Tuesday, 1 May 2012

Google gets patent for wireless network auction

Google has received a patent from the USPTO for a real-time auction that would allow users to bid on access to a wireless network. Those participating would bid against each other for wireless air time. A central auctioneer would receive the bids for the service and would be in charge of determining who gets the bandwidth. During times when there is low traffic, the bandwidth would be awarded at a very low or no cost. During peak times, bidding could get intense with the highest bidder getting the rights to use the network, followed by the next highest bidders. 
Those involved in the auctions will need to decide between paying a high price to access the network or waiting for off-peak times with lower prices later in the day. The mobile devices would start with a bid and raise it in incremental amounts until a pre-set maximum bid is reached or the user is awarded transmit rights. Google had made a bid for spectrum in the 700MHz range during an FCC auction back in 2007, but did not win any of the available bandwidth.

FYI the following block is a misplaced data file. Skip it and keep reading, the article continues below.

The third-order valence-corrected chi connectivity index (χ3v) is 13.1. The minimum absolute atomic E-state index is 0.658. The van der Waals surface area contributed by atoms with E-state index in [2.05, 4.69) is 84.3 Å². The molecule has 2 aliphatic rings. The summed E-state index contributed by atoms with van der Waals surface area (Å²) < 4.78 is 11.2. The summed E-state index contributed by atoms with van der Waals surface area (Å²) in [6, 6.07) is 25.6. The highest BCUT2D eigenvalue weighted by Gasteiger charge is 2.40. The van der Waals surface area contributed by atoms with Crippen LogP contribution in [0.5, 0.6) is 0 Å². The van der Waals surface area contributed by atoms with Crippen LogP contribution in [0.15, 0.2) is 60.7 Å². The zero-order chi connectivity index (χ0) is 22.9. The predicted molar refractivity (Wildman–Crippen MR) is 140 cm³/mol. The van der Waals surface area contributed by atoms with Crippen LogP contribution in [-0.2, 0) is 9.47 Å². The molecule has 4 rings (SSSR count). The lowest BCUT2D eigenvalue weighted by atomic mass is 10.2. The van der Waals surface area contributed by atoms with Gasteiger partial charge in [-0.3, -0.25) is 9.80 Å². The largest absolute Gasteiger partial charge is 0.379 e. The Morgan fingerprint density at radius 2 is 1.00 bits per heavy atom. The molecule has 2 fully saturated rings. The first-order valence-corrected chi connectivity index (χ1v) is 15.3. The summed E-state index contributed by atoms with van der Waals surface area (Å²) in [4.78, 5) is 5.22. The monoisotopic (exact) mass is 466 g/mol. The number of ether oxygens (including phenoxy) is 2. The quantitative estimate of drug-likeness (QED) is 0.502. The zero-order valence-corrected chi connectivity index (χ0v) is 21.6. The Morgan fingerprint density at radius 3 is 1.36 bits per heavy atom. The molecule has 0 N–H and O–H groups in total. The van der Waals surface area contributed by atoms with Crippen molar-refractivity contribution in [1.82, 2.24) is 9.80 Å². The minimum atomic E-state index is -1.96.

The patent application was filed in January 2009 with Carroll Philip Gossett, Hal R. Varian and Michial Allen Gunter credited as the inventors. The Patent number is 8,170,048.